Education represents a well-traveled path to a successful and fulfilling life, and consequently, parents across this nation and around the world make sacrifices every day to ensure their children learn, succeed, and achieve their dreams.
Some sacrifice more than others – and sometimes those dreams seem far out of reach. When a child learns differently, options can be limited, and the school that can help a child achieve his or her potential is often just another kind of dream.
There are too few schools exclusively for kids with diagnosed learning challenges in this country, and bright – often genius-level IQ – students with learning disabilities or attention deficit hyperactivity disorder (ADHD) usually struggle in traditional academic settings.
The National Center for Learning Disabilities statistics suggest that 2.4 million students carry a diagnosis of a specific learning disability. According to the National Center for Education Statistics, just .5 percent of students aged 6-21 attend schools designed for kids with such disorders. This means that approximately 2.3 million students are currently placed in academic environments that are not designed to serve their learning needs.
Schools that do exist are expensive – of necessity. This field is youthful, and most specialized schools were founded in the 1980s or ’90s, after recognition and diagnosis of these conditions became possible. These schools have not been in existence long enough to build endowments and their pedagogical models include low student-to-faculty ratios – six students to one teacher is typical.
This means tuition is high and financial aid is limited. Since learning challenges have a genetic, neurobiological basis, they exist everywhere in the population, and occur in every socioeconomic, ethnic, race, and other category. Kids from low-income neighborhoods with LDs live with a dual challenge and their futures are fraught with risk.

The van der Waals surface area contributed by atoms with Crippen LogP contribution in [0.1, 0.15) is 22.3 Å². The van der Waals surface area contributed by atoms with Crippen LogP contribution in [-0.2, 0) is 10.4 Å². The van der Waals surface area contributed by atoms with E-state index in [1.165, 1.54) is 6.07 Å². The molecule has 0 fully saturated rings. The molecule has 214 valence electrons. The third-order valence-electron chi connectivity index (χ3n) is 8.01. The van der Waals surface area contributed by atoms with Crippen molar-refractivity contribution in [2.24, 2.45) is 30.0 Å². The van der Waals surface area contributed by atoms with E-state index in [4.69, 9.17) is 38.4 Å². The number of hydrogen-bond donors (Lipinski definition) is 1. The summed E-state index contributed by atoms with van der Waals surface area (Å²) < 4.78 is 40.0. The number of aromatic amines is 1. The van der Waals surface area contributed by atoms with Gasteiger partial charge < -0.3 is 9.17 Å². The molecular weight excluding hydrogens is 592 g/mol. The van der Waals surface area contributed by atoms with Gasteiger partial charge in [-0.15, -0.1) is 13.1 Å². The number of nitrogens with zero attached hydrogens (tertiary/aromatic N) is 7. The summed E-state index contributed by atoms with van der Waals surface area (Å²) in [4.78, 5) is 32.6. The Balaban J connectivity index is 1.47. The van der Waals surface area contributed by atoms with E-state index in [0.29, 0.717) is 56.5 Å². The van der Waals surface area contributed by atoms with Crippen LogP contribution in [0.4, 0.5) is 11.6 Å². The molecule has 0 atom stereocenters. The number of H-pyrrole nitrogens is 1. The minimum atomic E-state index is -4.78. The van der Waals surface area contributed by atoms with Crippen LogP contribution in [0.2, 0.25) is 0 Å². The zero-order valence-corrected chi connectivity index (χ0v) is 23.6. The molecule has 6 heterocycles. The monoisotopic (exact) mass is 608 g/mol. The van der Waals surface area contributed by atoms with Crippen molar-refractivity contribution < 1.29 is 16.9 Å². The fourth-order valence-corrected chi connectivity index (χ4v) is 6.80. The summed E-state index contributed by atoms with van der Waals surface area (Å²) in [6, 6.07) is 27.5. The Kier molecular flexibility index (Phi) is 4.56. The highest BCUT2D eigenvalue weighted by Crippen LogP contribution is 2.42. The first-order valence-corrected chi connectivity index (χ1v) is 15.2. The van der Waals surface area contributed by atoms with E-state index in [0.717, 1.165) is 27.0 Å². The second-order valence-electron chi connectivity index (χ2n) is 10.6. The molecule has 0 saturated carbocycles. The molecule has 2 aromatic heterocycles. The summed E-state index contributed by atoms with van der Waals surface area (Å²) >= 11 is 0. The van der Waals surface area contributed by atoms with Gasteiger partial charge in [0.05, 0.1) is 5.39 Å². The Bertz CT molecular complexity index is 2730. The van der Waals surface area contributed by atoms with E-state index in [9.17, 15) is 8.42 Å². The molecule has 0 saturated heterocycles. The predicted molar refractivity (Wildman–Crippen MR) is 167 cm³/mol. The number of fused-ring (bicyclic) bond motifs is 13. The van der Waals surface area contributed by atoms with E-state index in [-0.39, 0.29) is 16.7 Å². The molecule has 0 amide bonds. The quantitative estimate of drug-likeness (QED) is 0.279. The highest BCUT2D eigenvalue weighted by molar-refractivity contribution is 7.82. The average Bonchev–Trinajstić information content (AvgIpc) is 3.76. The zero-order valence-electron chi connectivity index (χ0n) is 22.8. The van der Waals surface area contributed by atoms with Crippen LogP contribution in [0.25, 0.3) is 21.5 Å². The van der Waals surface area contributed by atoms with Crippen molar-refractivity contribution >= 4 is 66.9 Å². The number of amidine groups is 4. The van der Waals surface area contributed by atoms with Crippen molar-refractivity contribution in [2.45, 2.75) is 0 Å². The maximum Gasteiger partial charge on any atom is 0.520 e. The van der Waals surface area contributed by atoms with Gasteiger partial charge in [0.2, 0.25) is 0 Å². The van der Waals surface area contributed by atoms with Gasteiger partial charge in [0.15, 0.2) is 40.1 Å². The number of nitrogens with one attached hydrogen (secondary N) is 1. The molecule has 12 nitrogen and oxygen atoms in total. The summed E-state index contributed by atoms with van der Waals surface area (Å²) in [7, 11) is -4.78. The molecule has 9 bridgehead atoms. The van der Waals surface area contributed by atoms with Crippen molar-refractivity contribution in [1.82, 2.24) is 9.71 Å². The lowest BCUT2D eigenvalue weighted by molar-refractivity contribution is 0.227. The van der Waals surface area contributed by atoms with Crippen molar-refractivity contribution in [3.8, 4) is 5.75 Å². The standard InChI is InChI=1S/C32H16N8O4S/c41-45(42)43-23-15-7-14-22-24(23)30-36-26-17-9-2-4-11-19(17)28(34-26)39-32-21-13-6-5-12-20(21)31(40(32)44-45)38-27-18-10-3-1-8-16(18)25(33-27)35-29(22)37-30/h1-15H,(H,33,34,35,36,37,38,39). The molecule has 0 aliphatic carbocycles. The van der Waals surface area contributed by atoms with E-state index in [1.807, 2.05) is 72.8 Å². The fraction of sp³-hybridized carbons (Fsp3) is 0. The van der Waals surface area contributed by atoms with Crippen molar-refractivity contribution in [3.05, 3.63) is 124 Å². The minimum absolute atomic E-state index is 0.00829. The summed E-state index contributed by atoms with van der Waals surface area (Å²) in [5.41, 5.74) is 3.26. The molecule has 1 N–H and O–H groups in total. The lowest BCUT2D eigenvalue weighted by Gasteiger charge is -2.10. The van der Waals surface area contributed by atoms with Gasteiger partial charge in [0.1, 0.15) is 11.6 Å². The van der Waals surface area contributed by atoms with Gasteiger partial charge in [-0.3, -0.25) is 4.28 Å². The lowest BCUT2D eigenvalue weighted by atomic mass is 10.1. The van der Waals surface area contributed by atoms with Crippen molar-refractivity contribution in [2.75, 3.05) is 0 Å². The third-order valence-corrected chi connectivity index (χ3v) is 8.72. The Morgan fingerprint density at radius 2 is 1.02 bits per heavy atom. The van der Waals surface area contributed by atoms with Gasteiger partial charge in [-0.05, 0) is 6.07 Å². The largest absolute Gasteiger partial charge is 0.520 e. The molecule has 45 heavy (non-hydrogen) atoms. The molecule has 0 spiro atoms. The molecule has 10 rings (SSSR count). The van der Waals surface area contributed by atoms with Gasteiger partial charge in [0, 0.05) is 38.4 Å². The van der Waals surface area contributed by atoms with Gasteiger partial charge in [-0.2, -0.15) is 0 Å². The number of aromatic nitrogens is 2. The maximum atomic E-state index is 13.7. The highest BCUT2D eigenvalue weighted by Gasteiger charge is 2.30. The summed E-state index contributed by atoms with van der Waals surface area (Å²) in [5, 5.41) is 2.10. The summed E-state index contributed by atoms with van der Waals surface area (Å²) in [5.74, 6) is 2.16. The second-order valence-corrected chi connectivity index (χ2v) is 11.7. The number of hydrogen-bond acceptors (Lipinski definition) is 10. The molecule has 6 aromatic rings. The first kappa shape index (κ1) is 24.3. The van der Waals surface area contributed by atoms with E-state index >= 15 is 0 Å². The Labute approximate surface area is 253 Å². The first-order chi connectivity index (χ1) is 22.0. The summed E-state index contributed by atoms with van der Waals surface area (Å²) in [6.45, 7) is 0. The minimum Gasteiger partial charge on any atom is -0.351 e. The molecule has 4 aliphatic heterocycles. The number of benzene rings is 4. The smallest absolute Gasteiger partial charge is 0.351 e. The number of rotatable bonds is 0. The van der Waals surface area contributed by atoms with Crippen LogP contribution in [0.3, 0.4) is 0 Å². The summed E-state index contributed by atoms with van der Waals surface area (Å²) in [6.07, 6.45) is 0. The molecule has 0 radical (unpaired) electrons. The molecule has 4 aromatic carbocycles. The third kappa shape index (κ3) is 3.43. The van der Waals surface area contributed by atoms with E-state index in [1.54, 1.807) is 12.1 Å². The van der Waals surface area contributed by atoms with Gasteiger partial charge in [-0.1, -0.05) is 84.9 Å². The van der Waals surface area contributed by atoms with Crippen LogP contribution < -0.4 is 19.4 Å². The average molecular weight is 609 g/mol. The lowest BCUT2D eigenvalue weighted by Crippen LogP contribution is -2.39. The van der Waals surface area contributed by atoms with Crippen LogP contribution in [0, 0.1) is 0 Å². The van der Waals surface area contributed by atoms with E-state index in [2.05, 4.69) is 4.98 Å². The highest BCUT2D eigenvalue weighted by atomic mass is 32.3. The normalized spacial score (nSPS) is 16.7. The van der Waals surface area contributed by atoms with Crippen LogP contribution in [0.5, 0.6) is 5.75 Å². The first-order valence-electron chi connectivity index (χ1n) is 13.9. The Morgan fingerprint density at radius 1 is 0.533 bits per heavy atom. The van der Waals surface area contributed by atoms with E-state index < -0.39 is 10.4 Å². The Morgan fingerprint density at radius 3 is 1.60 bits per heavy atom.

I have nothing but respect for public school teachers. The challenging environments that they teach in are created by a sheer lack of resources, by too many kids in every classroom, and by a breathtaking diversity of learning styles.
Most of these teachers have zero access to professional development funds, so they cannot learn the multimodal, multisensory pedagogical strategies that can so often help students with learning differences achieve success.
Reliable national sources estimate that roughly 7 to 10 percent of students struggle with learning to the degree that they merit an LD diagnosis of some kind. Therefore, more than 10,000 Charlotte-Mecklenburg Schools students likely struggle with learning, attention, literacy – and life.
I wish there were an easy, inexpensive solution. What I do know is that, as a society, and as a humanistic, democratic country founded on life, liberty, and the pursuit of happiness, we cannot afford to turn our backs on the potential that one in 10 of our fellow citizens has to offer.
The path to happiness leads through education. We need to found more specialized schools, expand those that currently exist and make them a philanthropic priority. And we need to support public education and demand that schools educate all students with multisensory, multimodal, best practice strategies.
All of this is necessary to help ensure that students with learning challenges enjoy fulfilling and productive lives – lives of joy and accomplishment; lives that every parent wants for their children. One of our former trustees recently asked me, “how do you measure success?” My response then and always is, “one kid at a time.” It is also, all kids all of the time.
If you care about the future of Charlotte and the United States, support education, get involved, expect success for every kid. Every child in this country has potential and deserves the opportunity to achieve their greatest potential. All kids, all of the time.
Brent Betit is head of Fletcher School in Charlotte.